heir sound was a combination of hard rock and funky blues, and for that reason, millions assumed that the five men in the band were black. They weren't. In reality, Rare Earth was a blue-eyed soul group -- the first white act to cut hits under the Motown banner.
John Persh, Gil Bridges and Pete Riveria grew up in Detroit on a steady diet of rhythm and blues. The three attended elementary and high school together and started rehearsing as a trio in their mid-teens. In 1961, as the Sunliners, they began playing parties, dances, and "whatever paid" around the Motor City area. They continued to build a local following all through the sixties, and in 1969 decided to reorganize. They added guitarist Rob Richards and keyboard player Kenny James and renamed themselves Rare Earth.
The quintet then ran into Dennis Coffey, an arranger and session man who helped the group produce a medley of old Motown hits. The recording was released on Verve Records and impressed the people at Motown. It paved the way to a Motown contract -- with one unusual wrinkle. For the first time in history, Motown was setting up a subsidiary label to be named after its leading act. In that way, Rare Earth Records was formed.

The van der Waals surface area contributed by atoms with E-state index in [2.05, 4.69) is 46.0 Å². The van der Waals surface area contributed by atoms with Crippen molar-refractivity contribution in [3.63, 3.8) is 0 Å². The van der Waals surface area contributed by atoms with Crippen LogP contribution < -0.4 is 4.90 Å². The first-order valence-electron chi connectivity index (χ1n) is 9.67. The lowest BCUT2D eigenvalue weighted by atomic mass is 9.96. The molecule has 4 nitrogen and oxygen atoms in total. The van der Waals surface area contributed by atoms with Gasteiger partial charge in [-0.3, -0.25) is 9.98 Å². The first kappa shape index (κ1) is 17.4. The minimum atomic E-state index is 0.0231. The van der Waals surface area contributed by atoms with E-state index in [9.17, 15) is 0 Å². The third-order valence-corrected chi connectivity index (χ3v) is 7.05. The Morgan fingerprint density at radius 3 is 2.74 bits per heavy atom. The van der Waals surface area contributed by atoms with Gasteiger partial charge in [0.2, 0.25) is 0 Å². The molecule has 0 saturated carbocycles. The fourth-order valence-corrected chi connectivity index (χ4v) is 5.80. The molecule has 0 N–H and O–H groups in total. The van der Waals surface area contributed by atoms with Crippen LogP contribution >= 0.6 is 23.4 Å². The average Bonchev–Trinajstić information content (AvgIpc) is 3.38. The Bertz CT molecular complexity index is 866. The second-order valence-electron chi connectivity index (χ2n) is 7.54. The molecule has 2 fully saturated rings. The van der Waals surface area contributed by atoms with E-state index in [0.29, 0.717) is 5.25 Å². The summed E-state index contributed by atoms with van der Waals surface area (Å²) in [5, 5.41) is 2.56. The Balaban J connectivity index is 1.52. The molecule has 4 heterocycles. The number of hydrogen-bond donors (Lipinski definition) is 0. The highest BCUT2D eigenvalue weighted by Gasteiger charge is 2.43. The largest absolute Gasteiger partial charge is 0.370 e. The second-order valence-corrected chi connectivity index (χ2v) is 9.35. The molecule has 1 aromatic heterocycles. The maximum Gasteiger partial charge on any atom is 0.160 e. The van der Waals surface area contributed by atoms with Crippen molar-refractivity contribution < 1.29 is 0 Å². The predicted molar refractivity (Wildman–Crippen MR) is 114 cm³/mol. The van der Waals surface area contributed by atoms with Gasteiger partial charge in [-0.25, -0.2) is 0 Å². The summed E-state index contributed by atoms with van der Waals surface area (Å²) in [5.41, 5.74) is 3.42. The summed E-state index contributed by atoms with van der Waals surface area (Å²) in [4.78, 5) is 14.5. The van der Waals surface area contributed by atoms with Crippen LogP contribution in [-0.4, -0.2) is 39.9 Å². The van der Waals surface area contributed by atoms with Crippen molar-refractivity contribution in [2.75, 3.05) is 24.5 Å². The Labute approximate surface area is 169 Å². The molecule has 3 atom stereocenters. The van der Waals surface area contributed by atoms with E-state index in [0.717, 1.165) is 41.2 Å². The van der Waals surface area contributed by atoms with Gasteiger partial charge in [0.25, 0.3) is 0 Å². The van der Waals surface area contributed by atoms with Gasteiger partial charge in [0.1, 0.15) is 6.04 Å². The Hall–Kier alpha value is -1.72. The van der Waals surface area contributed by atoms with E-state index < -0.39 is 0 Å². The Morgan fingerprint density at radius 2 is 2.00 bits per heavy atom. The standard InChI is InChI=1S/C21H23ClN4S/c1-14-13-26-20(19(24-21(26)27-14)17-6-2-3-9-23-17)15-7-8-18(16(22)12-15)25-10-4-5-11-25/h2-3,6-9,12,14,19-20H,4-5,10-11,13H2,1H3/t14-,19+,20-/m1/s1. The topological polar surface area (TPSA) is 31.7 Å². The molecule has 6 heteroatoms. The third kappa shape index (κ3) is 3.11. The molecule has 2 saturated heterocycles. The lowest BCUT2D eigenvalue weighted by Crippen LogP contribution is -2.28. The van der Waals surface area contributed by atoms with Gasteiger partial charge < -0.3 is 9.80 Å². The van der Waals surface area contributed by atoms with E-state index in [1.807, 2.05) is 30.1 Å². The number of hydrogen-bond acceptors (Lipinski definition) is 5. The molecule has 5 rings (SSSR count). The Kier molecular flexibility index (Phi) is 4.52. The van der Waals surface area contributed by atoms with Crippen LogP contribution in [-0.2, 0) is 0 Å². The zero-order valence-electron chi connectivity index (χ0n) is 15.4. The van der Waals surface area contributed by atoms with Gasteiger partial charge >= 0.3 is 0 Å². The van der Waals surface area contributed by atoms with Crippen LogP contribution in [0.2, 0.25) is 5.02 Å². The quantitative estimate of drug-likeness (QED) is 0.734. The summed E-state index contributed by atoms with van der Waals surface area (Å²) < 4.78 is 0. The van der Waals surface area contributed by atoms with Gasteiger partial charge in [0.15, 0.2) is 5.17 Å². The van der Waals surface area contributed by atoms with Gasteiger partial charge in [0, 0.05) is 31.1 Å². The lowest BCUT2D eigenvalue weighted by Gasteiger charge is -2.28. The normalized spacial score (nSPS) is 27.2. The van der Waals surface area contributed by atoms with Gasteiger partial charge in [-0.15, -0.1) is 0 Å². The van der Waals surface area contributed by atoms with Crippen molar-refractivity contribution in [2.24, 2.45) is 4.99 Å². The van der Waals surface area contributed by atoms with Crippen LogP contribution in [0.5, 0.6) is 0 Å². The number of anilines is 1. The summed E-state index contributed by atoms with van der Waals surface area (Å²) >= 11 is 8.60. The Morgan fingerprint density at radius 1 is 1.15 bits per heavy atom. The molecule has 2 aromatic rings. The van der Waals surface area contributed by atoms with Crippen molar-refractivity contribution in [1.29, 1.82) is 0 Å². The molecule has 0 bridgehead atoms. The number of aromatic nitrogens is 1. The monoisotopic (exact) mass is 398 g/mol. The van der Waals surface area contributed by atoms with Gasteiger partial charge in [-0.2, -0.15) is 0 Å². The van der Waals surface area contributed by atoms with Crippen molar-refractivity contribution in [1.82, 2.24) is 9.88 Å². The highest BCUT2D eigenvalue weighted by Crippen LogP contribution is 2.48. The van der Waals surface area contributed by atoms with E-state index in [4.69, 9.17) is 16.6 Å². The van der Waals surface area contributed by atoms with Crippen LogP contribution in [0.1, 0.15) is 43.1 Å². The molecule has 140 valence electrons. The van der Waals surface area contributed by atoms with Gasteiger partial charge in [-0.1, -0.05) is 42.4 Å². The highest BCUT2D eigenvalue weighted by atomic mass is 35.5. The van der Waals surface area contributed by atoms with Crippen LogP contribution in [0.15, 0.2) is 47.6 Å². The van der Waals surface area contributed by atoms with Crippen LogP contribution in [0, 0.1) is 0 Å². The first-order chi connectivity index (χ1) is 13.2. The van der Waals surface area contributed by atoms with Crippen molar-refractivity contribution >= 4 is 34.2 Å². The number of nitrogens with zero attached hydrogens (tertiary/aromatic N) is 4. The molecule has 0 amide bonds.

The album was given heavy Motown promotion and broke nationally early in December. By far, the most popular cut for air play was the long version of "Get Ready." Reversing the usual procedure, the hit album spawned a hit 45 -- a cut-down version of the song -- which took off in mid-March. By June, it was one of the best-selling pop singles in the country, and was getting R&B play as well. "At first," said Gil, "everybody on the soul stations thought we were black. When they found out we weren't, we were knocked off by some deejays. They would be playing the song one week, and then -- gone!" The record wound up, though, in the R&B Top 20.
Rare Earth followed this success with another remake of a Temptations song, "(I Know) I'm Losing You." In 1971, they had three more hits: "Born to Wander," "I Just Want to Celebrate," and "Hey Big Brother." After that, though, dissension, dropouts and lawsuits decimated the band. Some former members ended up doing session work for Motown.
In its prime, Rare Earth was one of the most popular live groups of the early seventies. It was, in fact, the top-selling white act to blacks -- until displaced in 1975 by Average White Band.
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